Ingredients: 100% Organic black loose tea leaves
Richly evocative and aromatic, this Fujian, China, black tea is at once smoky, fruity, and rich.
This tea ROCKS!
Pine smoked leaves in the centuries-old tradition yield a distinctive cup that reveals more fruit notes upon subsequent steeping.
This may be the smoothest, most evocative black tea you have ever tasted. Foodies try this tea in recipes. You will be amazed.
Hint: A shorter steep yields a superb straight tea needing no milk or sugar.
Water: 208°F | Leaves: 2 tsp per 12 ounce cup | Infusion Time: 3-4 minutes
Basic Steeping Tips
- Use filtered or spring water, whenever possible
- Don’t overboil water
- Remove leaves after recommended time (adjust to taste)
- If you want stronger tea, use more leaves instead of steeping for a longer time.
Leaves can be resteeped 2-3 times resulting in various flavor differences. Don’t throw out those leaves until they have given it all up!
Black tea has a class of polyphenols that protect your bones and teeth (help the body from pulling calcium) and is good for your heart. Black tea contains antioxidants and about 1/3 the amount of caffeine as found in a cup of coffee.
Lapsang souchong is a black tea which originates from the Wuyi Mountains of the Fujian Province. In Fukienese, Lapsong souchong means “smoky sub-variety”. It is sometimes described as “yan cha” or “smoked tea” because of the smoky flavor of the tea. This flavor is very distinct from other teas due to the traditional method of smoke-drying the leaves over pinewood fires.
The legend behind Lapsang souchong says that the tea was actually discovered by accident. During the Dao Guang era of the Qing Dynasty in China, an army unit passed through the village Xingcu and camped out at a tea factory, which was filled with unprocessed fresh tea leaves. Only after the soldiers left could the factory workers come back in and work. They realized that there was not enough time for the leaves to dry the usual way in order to get to the market on time. So the tea producers decided to speed up the drying process by having the workers dry the tea leaves over fires made by local pines. Not only did the tea reach the market on time, but a new product was born.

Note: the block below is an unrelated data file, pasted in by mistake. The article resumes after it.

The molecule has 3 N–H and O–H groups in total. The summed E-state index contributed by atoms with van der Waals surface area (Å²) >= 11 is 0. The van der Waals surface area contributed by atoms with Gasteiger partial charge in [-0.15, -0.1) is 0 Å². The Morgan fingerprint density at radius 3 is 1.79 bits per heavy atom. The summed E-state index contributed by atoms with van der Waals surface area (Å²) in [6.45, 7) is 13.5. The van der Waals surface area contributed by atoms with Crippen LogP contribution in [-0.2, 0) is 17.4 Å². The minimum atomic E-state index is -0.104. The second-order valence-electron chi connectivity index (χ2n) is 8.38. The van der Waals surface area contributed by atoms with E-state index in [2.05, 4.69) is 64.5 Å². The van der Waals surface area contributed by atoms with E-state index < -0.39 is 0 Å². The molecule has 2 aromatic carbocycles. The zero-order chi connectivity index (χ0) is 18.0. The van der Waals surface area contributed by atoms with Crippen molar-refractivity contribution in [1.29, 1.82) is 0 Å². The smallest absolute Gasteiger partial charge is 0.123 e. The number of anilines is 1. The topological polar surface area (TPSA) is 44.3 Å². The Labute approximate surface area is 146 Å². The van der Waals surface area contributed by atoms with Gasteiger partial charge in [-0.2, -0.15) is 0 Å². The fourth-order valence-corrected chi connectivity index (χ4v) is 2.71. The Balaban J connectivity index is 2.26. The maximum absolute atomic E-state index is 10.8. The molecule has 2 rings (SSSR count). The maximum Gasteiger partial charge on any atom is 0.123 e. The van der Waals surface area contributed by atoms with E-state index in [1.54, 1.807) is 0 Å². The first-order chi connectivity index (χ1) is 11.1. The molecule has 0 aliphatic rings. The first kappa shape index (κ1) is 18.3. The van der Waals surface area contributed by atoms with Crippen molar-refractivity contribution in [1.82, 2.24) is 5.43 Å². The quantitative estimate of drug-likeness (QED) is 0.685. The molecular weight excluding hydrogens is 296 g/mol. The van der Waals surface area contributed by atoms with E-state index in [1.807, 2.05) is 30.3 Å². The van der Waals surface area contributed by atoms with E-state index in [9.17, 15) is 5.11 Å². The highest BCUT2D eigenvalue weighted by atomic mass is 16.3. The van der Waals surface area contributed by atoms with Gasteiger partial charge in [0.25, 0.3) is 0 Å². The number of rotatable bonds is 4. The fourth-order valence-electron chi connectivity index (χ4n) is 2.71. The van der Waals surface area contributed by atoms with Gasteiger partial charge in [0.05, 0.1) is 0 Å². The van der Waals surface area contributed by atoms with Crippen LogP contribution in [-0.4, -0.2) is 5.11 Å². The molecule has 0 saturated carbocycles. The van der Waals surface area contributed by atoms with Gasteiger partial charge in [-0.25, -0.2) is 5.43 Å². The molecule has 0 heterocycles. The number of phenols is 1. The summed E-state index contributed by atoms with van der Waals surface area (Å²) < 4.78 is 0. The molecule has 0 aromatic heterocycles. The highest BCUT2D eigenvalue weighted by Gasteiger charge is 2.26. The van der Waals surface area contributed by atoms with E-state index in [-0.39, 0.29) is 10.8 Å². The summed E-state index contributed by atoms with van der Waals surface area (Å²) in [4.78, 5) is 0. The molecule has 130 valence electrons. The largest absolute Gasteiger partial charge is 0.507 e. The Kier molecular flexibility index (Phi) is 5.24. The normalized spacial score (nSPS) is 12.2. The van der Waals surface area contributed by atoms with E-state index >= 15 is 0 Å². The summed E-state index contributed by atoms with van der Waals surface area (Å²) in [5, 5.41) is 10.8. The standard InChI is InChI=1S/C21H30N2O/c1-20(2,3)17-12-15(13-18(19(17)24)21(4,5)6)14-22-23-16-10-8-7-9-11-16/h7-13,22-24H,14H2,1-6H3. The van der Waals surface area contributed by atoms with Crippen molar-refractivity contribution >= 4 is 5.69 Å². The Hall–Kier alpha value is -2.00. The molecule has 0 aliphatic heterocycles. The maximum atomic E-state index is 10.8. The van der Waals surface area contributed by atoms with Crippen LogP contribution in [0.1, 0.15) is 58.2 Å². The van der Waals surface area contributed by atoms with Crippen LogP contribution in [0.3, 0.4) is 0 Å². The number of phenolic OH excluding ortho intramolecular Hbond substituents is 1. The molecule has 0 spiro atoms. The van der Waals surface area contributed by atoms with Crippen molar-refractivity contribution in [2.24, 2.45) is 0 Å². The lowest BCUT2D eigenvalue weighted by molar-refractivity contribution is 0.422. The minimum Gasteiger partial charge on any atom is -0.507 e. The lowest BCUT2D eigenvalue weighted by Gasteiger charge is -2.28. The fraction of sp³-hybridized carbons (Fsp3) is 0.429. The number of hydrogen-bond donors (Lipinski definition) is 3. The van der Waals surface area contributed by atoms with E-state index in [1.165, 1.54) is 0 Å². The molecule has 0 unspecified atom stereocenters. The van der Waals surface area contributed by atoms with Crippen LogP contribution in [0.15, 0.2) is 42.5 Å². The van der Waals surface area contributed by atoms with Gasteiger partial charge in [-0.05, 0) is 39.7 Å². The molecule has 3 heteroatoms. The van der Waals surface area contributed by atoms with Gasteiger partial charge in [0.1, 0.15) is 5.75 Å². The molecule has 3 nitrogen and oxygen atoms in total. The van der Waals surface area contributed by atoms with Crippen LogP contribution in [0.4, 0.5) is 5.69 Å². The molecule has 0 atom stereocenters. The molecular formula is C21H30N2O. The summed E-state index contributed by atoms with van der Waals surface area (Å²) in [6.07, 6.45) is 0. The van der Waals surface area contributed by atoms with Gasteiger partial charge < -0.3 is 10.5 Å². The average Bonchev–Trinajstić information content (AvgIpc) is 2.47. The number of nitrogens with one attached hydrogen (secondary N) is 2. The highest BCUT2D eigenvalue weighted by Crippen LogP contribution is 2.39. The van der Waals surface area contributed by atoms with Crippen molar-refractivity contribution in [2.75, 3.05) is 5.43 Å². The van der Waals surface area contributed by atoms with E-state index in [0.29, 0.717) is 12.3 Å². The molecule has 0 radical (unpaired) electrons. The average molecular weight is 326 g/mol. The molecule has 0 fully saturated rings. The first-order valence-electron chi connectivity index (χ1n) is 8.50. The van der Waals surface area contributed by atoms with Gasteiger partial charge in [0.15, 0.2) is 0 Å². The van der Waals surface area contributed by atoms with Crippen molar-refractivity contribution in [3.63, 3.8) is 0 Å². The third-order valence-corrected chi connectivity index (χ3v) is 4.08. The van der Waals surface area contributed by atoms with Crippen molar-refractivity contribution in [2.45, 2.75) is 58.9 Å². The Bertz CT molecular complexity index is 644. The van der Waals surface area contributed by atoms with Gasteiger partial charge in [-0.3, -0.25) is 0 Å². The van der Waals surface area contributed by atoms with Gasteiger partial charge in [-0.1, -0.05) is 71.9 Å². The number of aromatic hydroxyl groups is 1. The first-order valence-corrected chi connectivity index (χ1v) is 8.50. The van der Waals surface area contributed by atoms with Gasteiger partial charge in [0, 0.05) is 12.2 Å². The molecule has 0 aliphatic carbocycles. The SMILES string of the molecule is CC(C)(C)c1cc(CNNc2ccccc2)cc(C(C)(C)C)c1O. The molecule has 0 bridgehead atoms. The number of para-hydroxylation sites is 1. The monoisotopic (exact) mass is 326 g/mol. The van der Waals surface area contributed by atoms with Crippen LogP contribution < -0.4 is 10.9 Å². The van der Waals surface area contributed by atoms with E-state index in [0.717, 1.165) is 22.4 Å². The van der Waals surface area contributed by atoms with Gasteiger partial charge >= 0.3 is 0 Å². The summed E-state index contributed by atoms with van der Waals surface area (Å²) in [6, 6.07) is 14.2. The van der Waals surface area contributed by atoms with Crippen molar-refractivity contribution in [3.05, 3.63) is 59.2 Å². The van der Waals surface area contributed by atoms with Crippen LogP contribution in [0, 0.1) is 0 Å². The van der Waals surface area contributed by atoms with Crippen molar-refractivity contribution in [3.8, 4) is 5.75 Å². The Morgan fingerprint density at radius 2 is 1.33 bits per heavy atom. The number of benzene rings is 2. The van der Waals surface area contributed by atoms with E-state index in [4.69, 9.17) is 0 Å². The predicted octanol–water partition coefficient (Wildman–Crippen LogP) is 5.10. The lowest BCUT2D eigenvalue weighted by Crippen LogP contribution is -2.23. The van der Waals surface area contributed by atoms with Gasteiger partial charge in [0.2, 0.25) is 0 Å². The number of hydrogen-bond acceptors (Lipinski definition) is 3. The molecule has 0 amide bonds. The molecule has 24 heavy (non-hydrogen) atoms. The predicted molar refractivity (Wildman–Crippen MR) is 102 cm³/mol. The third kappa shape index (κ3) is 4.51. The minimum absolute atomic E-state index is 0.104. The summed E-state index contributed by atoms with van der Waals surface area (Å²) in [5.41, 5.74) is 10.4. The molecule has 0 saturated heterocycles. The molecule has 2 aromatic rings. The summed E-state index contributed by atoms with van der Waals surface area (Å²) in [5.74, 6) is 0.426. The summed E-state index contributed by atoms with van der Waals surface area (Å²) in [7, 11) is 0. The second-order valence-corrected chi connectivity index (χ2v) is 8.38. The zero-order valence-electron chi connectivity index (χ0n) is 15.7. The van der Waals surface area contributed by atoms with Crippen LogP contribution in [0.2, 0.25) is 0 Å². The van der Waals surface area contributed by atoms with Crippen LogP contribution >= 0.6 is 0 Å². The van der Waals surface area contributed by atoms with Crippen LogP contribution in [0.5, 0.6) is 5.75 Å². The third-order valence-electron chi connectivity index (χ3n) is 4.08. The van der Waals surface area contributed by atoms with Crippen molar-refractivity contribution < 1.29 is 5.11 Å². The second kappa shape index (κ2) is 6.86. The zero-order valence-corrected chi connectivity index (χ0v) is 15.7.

To make Lapsang souchong, the leaves are first withered over fires of pine or cypress wood. After panfiring and rolling, they are pressed into wooden barrels and covered with cloth to ferment until they give off a fragrance. Afterwards, the leaves are fired again and rolled into strips. Finally, they are placed in bamboo baskets and hung over smoking pine fires to dry and absorb the smoke flavor.